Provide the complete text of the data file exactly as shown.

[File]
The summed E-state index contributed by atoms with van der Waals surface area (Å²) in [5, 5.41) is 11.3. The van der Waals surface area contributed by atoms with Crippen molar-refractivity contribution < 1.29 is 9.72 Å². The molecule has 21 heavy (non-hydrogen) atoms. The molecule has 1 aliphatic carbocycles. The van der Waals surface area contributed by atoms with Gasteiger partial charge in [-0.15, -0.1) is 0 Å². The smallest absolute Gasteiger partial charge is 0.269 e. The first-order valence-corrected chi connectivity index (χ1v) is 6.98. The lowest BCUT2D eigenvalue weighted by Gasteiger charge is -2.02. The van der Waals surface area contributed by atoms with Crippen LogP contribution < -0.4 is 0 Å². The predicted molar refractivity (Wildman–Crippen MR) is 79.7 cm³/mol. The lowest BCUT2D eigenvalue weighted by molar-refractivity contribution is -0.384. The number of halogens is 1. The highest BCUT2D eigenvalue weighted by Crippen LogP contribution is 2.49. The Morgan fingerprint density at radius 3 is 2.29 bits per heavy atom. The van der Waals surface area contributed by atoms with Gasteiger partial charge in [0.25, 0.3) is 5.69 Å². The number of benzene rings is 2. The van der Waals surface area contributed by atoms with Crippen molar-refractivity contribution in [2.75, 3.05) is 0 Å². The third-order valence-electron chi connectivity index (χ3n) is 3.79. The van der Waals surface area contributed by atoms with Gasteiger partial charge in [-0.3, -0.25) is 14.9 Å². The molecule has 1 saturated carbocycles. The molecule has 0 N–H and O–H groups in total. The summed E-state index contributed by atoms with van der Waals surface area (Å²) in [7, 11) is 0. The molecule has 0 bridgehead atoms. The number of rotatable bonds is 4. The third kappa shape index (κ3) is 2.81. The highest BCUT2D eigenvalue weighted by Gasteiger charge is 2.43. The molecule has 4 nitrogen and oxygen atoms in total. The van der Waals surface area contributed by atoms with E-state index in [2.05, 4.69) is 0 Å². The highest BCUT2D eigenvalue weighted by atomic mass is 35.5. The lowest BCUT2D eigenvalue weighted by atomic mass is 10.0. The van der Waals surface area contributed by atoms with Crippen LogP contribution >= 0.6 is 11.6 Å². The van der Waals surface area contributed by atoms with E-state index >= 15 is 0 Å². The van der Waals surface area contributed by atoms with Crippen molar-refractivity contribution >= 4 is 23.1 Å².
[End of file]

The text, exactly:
The summed E-state index contributed by atoms with van der Waals surface area (Å²) in [5, 5.41) is 11.3. The van der Waals surface area contributed by atoms with Crippen molar-refractivity contribution < 1.29 is 9.72 Å². The molecule has 21 heavy (non-hydrogen) atoms. The molecule has 1 aliphatic carbocycles. The van der Waals surface area contributed by atoms with Gasteiger partial charge in [-0.15, -0.1) is 0 Å². The smallest absolute Gasteiger partial charge is 0.269 e. The first-order valence-corrected chi connectivity index (χ1v) is 6.98. The lowest BCUT2D eigenvalue weighted by Gasteiger charge is -2.02. The van der Waals surface area contributed by atoms with Crippen LogP contribution < -0.4 is 0 Å². The predicted molar refractivity (Wildman–Crippen MR) is 79.7 cm³/mol. The lowest BCUT2D eigenvalue weighted by molar-refractivity contribution is -0.384. The number of halogens is 1. The highest BCUT2D eigenvalue weighted by Crippen LogP contribution is 2.49. The Morgan fingerprint density at radius 3 is 2.29 bits per heavy atom. The van der Waals surface area contributed by atoms with Gasteiger partial charge in [0.25, 0.3) is 5.69 Å². The number of benzene rings is 2. The van der Waals surface area contributed by atoms with Crippen molar-refractivity contribution in [2.75, 3.05) is 0 Å². The third-order valence-electron chi connectivity index (χ3n) is 3.79. The van der Waals surface area contributed by atoms with Gasteiger partial charge in [-0.3, -0.25) is 14.9 Å². The molecule has 1 saturated carbocycles. The molecule has 0 N–H and O–H groups in total. The summed E-state index contributed by atoms with van der Waals surface area (Å²) in [7, 11) is 0. The molecule has 0 bridgehead atoms. The number of rotatable bonds is 4. The third kappa shape index (κ3) is 2.81. The highest BCUT2D eigenvalue weighted by Gasteiger charge is 2.43. The molecule has 4 nitrogen and oxygen atoms in total. The van der Waals surface area contributed by atoms with E-state index in [2.05, 4.69) is 0 Å². The highest BCUT2D eigenvalue weighted by atomic mass is 35.5. The lowest BCUT2D eigenvalue weighted by atomic mass is 10.0. The van der Waals surface area contributed by atoms with Crippen LogP contribution >= 0.6 is 11.6 Å². The van der Waals surface area contributed by atoms with E-state index >= 15 is 0 Å². The van der Waals surface area contributed by atoms with Crippen molar-refractivity contribution >= 4 is 23.1 Å².